14 Pros and Cons of Quitting a Job

Quit

Quitting your job might be the most liberating, terrifying experience of your life.

You may decide to walk out during the interview or before the job begins because you realize the employer expects you to compromise your ethics to work there.

If not, after some time on the job reveals that your instincts were correct, you exit a toxic work environment. 

In each situation, an informal rule of thumb does exist for the right and wrong reasons to say, “take this job and shove it!”

Factors That Contribute to Quitting a Job

According to the Bureau of Labor Statistics Employment Situation Summary for March 2022, more than 787,000 workers opted to quit their jobs to seek work elsewhere.

Part of their willingness to say sayonara stems from aggressive recruiting tactics: with 48 percent of companies offering signing bonuses, 43 percent pushing paid time off, and 40 percent creating and promoting prestigious, more accurate job titles in their employment advertisements.

Refusal to tolerate poor working conditions and low pay has employers offering to pay total relocation costs in the five-figure range, an unheard-of luxury previously reserved for the C-Suite.

Salary Transparency

Employers can no longer keep wages and salaries secret because talking about pay has forced the walls of silence to crumble.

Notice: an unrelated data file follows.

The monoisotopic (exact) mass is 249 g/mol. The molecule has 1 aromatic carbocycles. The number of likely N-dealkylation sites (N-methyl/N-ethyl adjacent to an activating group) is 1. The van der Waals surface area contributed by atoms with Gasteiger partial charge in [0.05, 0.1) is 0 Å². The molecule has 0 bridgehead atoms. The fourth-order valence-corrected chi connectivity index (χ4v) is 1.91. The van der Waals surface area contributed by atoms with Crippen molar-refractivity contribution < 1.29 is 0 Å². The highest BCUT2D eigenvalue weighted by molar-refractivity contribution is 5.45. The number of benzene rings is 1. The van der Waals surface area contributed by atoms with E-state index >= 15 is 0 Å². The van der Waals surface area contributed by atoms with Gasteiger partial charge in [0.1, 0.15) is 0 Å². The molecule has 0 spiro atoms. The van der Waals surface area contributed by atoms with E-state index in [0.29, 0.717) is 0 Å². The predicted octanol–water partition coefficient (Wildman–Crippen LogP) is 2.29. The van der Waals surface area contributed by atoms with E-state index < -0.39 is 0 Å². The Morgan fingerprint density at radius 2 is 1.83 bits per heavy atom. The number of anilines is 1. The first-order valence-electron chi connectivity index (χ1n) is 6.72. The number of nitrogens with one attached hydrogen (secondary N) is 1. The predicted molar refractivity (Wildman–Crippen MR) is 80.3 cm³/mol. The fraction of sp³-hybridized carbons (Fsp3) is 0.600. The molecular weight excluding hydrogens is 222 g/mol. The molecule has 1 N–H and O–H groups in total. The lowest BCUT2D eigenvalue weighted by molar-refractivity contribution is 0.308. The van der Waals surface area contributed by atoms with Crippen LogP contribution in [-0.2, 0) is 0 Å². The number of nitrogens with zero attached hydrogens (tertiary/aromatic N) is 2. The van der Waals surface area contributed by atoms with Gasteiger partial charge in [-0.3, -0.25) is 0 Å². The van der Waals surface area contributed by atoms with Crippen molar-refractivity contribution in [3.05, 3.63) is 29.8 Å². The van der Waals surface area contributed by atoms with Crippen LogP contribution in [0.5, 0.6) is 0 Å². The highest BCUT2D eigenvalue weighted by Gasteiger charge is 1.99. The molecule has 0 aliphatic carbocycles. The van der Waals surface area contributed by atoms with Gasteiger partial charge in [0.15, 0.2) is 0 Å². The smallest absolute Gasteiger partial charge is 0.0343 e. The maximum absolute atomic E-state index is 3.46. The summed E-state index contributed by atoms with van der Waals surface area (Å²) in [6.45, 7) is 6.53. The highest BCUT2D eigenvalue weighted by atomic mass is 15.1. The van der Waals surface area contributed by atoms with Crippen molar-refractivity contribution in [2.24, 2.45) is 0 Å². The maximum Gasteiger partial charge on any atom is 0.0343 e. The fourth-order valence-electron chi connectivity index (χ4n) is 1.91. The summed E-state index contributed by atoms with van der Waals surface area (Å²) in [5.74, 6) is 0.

In addition, bait and switch numbers in employment ads have become unsustainable because applicants broadcast dishonest tactics on social media and employment platforms such as Indeed, Glassdoor, and LinkedIn.

For example, in a job posting, job applicants’ awareness of weasel language regarding wages means saying “You can make up to” will not cut it.

Learning that the person with the same job title makes significantly more than you do has led numerous employees to refuse to work for less.

Current Unemployment Trends

The record-setting 14.7 percent unemployment caused by mandatory shutdowns is in the rearview mirror.

Nevertheless, employers find that the current national unemployment rate of 3.6 percent and the continued uncertainty that Covid-19 variants may have on the future have combined to make workers much more willing to walk off the job, often with little or no notice.

In addition, ghosting or simply not showing up for work with no explanation has become so common that many employers do not even have any on-call employees to fill the gaps.

Pros of Quitting a Job

1. Salary Bumps

In a survey conducted by Indeed.com, 49 percent of job seekers reported that they sought higher pay at their previous job.

Instead, their employer failed to meet or exceed the effects of inflation or was unable to adhere to equitable compensation among staff at the same level on the organizational chart.

Receiving a performance-based raise or bonus but demanding that the recipient remain silent creates a climate of distrust.

Many such recipients often leave the company within a short time afterward.

2. Stress Relief

Mental health requires stability.

Constant emotional assaults from toxic bosses and traumatized coworkers can disturb the soundest minds.

Carrying this emotional baggage from one encounter to the next raises blood pressure and adrenaline levels.

It leads to heart attacks, strokes, outbreaks of hives, severe head, and body aches, and ulcers. 

3. New Opportunities